Having finished Heaven on Earth by Sharifa Oppenheimer, I have been slowly ruminating what I read there about children's art. I will freely admit that I pulled faces at a lot of the Anthrosophy etc though I think generally I would recommend this book (it would just be down the list somewhere lol) but nowhere did it bug me quite so much as in the creativity section. Now why would that be? ;)
I think the Waldorf views on children and art are very, um, pretty. I think using this method strictly you will get a small number of "quality experiences" and some very pretty pictures. If you have a naturally very dreamy and reflective child who follows instructions carefully then maybe you won't get annoyed... Here is the rub.
I believe in children messing about freely with the materials. Sometimes (when I'm in a really good mood and can stifle my inner control freak) they ought to be allowed to mix up all the colours and make brown. Sometimes they should be able to draw on a big stack of paper recycling and just scribble and mess about with colour and scrunch the paper up - even when they are nearly five (and above). Sometimes, in short, we should stop looking for the product! Physical OR spiritual!
I rejected right off the notion of only giving one colour to paint with for three months at a time. This might "immerse them in the colour experience" and it might even teach them to respect their own work and take their time, but even for a tiny this HAS to be frustrating their natural impulse to grow up on their own timetable, to develop in the way of their own choosing.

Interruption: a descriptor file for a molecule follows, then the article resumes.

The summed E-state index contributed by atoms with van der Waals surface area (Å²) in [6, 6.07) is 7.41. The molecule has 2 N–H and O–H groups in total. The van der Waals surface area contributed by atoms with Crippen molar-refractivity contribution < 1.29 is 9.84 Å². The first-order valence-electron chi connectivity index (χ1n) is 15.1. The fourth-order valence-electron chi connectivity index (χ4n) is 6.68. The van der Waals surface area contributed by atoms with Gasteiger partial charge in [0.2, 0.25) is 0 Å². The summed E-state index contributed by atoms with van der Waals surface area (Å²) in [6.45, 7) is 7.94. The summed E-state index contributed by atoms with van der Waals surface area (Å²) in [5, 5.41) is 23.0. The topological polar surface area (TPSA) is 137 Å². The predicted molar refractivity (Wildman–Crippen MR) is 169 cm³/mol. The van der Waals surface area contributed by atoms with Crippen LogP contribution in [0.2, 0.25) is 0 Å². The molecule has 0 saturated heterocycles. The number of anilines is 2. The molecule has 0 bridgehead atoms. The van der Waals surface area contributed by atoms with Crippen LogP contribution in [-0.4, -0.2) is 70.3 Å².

And then, I told myself that if I'm going to reject something totally with no evidence that it's harmful, I have to at least give it a chance first. So we did wet on wet painting, with one colour a week. This week, with those two colours together. I wasn't going to give it a whole season (lol too impatient myself I guess) but we have really loved it!Alongside screwing up bits of scrap paper, turning out hundreds of crayon drawings of whatever we see fit, using all the crayons at once, playing with felt pens and covering ourselves with stripes and spots, and basically making Steiner turn in his grave I suspect. My newly incarnated children (sorry, sorry, I can't help the occasional sarcasm) develop in ways that ignore every book I've ever read. So as usual this area of this book gets a resounding Yes AND a resounding No.
On the positive side I've been reading a lot about developmental milestones through art, and how children's drawing styles progress through recognisable stages, and the stages she provides are pretty accurate and very interesting to know about. The girls have art folders in which I keep each new step and some examples of what they are interested in doing in between, which is something I picked up from my artistic-creative-teacher mum.I think we'll carry on being sort-of-waldorf-style kind-of-unschooling with child-led parental nosiness and co-operative-but-with-rules-low-coercion discipline. Invent your own label week!